Accepting My Eczema

How I accept my eczema and the 8 specific questions I ask myself to help manage my eczema flare-up.

Right now, do you feel confident in your own skin? Do you harshly examine little blemishes? Or do you choose to rejoice your freckles or wrinkles? Today, my skin looks great, but that’s not always the case. There are times when I’m really embarrassed by my skin. Or I’m frustrated by my inability to prevent my eczema from flaring. A couple months ago, I experienced a new form of eczema around my nose and mouth. Luckily mask wearing fashionably covered this area of my skin.

Living with eczema is exhausting, itchy, and emotionally draining. Until recently I didn’t frame my eczema or systemic nickel allergy as a chronic condition. The reality is there’s no cure for either. Eczema is chronic. I’m reminded of this fact when the mysterious inch on my inner right elbow, or I’ll notice dry scaly red flakes on my face. Fortunately my eczema flare-ups are less frequent since eating a low nickel diet. Yet, the emotionally taxing toll eczema can cause is difficult to avoid.

Even when my nickel allergy and eczema is asymptomatic, it occupies my thoughts. I wonder if it’s lurking underneath my skin, waiting for my stress levels to spike, for the scale to tilt towards nickel overload, or the various other potential reasons. My nickel allergy and eczema does not define me, even if it definitely impacts my choices. The low nickel diet and lifestyle is more of a habit than a choice these days. I plan to eat low nickel or I choose to eat something higher in nickel and deal with the consequences. When in new circumstances or surroundings, like traveling or going on vacation, my daily routine is disrupted which requires heightened awareness of possible nickel contact and limited access to low nickel food choices. 

There are also so many different types of eczema. Generally, my eczema is either contact dermatitis and atopic dermatitis. However, this past winter I randomly started experiencing a different type of eczema. It appeared as inflamed, scaly, and red dry skin around my nose and mouth. Literally my symptoms started appearing out of nowhere for no reason. When I eat something higher in nickel, usually my eczema flares-up around my eyes, on my eyelids, above my upper lip and around my neck. Since this new eczema around my nose and mouth is different from all of my typical symptoms, I speculated if it possibly could be from wearing tight handmade face masks, that are so effective they make my face sweat when I walk and talk outside in the cold weather. I also wondered if the cause could be a side effect of another medication. Lastly, I questioned whether it could be related to something I ate, stress related, or the dramatic seasonal weather changes. The possibilities for why I was experiencing this painfully itchy and embarrassing facial eczema seemed endless.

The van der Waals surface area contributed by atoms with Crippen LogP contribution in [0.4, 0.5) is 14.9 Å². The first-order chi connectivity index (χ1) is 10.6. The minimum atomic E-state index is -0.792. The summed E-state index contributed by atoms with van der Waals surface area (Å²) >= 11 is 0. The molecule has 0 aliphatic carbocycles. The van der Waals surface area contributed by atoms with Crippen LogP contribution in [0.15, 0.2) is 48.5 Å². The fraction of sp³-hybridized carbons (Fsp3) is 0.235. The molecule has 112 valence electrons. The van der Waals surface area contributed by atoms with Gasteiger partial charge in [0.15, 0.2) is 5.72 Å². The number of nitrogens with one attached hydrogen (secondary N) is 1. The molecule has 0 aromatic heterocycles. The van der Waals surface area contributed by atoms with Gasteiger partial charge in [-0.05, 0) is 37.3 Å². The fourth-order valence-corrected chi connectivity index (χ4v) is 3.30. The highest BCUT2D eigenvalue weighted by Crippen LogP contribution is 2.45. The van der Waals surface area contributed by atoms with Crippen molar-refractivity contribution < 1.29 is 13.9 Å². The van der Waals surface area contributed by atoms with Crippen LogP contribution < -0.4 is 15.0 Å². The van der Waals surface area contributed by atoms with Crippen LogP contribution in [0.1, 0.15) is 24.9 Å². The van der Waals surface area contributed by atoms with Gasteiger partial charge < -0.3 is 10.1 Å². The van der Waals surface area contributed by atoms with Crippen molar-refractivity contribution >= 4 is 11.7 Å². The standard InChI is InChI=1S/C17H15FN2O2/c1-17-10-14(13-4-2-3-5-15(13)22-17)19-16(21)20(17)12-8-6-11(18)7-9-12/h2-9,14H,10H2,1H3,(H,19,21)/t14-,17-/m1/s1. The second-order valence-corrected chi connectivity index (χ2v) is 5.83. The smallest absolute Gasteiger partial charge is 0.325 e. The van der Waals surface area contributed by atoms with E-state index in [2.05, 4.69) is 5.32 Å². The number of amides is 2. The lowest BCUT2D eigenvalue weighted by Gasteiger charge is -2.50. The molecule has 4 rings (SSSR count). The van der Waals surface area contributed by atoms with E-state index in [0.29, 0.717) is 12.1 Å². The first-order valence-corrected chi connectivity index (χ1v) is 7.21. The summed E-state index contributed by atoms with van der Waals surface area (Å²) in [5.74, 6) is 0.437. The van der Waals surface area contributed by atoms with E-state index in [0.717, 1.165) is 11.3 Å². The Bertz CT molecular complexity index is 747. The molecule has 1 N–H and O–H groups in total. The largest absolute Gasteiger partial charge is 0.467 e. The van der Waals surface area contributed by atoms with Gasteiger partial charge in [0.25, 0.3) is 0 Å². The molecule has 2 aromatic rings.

Christy hiking on a very cold snowy day, wearing sunglasses, a face mask, hat, scarf, and very warm coat.

Luckily, I had an appointment scheduled with my dermatologist, who diagnosed my nickel allergy in 2009 with a skin patch test. Within minutes of showing him my skin and recent photos, he diagnosed the inflammatory rash and prescribed me some antibiotics. He said the medical community doesn’t really know what causes this type of eczema, but women experience it more than men. In the end, I should have scheduled an appointment with him sooner, instead of speculating the cause and feeling frustrated. The course of antibiotics did their magic, so I no longer have red scaly and inflamed skin around my mouth and nose, it’s all gone!